Saturday, April 15, 2017


It is easy to be negative and cynical about the state of the crisis of the Church today. Many want to bury their heads in the sand and simply be grateful that at least 12 % of Catholics in some American dioceses actually practice the Faith by attending the Liturgies of the Church.

For Holy Thursday and Good Friday, my new church that can seat up to 1,200 people, was less that half full which is about 500 people. It looked half full, but if the same number were at the previous church that seats 500 it would have looked packed. So it is all a matter of perspective. And Richmond Hill, Georgia only has about 30,000 people but is a fast growing bedroom community of Savannah, if that many, compared to Macon with over 150,000 people, but a declining population.

I am not as negative about the modern liturgies of the Church as some are. I am not negative at all about the extraordinary form liturgies either. I've only celebrated Mass, baptisms and Nuptial Liturgies in the ancient form, never Holy Thursday, Good Friday or the Easter Vigil. I would find that I would be a fish out of water if I had to do it now after 37 years of the modern forms of these liturgies.

I think where ultra-traditionalists miss the mark is in their negativity about the modern forms which can be celebrated well if there is attention to detail, rehearsals when needed, and doing it by the book, meaning that old cliche, do the red and read the black, but without being robotic.

I know from experience that prior to the reforms of the Mass, most priests were not robotic with the ancient form of the Mass. Younger priests today, and maybe it is scrupulosity that also existed in the pre-Vatican II Church, seem so robotic, as though the liturgy is foreign to them, not integrated into their very soul and they are trying just a bit too much to disengage their humanity from the divinity they celebrate, not realizing that the Mystery they celebrate is the Second Person of the Blessed Trinity, one Divine Person, with two natures, human and divine and the human part comes from the humans that God created in His image and likeness, especially the Blessed Virgin Mary who was no robot!

The hope for the Church is coming from not only our Emeritus Pope's liturgical legacy, but from the likes of Cardinal Sarah and  Bishop Morlino. They recognize the crisis in the Church and have a "Marshal" plan to fix it beginning with the Liturgy of Vatican II celebrated in continuity with the Liturgy of the Church from all times, with beauty, care, solemnity and sobriety.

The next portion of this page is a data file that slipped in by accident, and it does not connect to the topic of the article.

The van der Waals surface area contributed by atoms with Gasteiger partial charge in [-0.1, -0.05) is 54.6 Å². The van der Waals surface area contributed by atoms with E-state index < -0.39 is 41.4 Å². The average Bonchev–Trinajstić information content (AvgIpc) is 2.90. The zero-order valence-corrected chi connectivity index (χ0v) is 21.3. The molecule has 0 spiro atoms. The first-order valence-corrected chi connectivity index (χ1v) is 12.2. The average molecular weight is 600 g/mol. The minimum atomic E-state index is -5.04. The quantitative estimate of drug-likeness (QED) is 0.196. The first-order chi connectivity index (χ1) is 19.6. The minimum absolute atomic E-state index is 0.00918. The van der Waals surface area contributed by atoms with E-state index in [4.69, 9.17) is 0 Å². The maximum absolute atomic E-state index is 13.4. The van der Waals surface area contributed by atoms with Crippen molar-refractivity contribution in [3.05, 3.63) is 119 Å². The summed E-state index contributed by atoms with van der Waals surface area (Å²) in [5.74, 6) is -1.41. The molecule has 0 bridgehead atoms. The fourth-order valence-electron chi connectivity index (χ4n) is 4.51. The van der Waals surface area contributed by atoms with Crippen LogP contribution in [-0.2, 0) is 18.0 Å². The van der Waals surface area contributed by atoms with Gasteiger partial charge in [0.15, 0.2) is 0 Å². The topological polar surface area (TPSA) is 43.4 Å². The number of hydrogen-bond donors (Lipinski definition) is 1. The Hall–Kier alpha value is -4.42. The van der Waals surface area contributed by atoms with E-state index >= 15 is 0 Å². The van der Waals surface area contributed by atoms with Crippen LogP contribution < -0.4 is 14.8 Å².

John Nolan said...

When it comes to Holy Week it is of little advantage to follow the 1962 Missal which incorporates the ill-conceived reforms of the 1950s.

However, the solemnity required for these services in their 1970 form means that the lazy 'hymn sandwich' formula normally associated with the Novus Ordo simply will not do. By all means sing the Exsultet in English, but sing it in the correct tone (it can be downloaded from the ICEL website). Don't bowdlerize it and submit it to a catchy tune. In any case, the antiquity of these rites seems to demand more use of Latin and plainchant.

On Good Friday the Improperia and Crux Fidelis are part of the liturgy. Yet how many Catholics have actually heard them? The Easter Vigil should never, ever be celebrated as a Low Mass with a few hymns thrown in.

Anonymous said...

"Younger priests today . . . seem so robotic . . ."

I don't know which young priests you're seeing. Evidently, not the dynamic young priests we see in East Tennessee, whose fidelity and reform enthusiasm are revitalizing the newer liturgy in in the parishes they serve, along with their Masses in the older form.

John Nolan said...

There can't be many priests left who used the old Rite on a daily basis before the changes of the 1960s. In a few cases familiarity may have caused them to rush things, and the more deliberate pace usually adopted in the Low Mass these days is no bad thing.

There is no way that the celebrant can impose his personality on the Mass (and this also applies to the Eastern Rites, so it is not peculiar to the Roman Rite). When he turns to the people he is instructed to keep his eyes downcast.

However, in the vernacular Novus Ordo he is encouraged to engage in a face-to-face dialogue with the congregation; in most cases he eyeballs them from start to finish; even when seated he sits in his chair like Kipling's 'Great Gawd Budd' as he presides over the assembly.

This is probably the greatest difference in the two rites. Other things, like the unprecedented vernacularization of the liturgy, or the equally unprecedented innovation that allows the celebrant, as he approaches the altar, to decide what Eucharistic Prayer he is going to use, are also significant.

This is why the idea of a ROTR whereby the two forms can somehow be 'fused' is a non-starter. On this Anthony Ruff and Alcuin Reid are agreed.

Agnes said...

I agree completely that both forms can be celebrated well. I am fortunate to have access to both the EF and a wonderfully celebrated OF (Latin, chant, no liturgical abuses, etc.), and each has its positive and negative points. However, I have to say that the prayers of the Mass in the EF far exceed the prayers in the OF. When I attend the OF Mass the prayers are missing so much depth that is present in the EF, and I can see how this adversely affects my praying the Mass.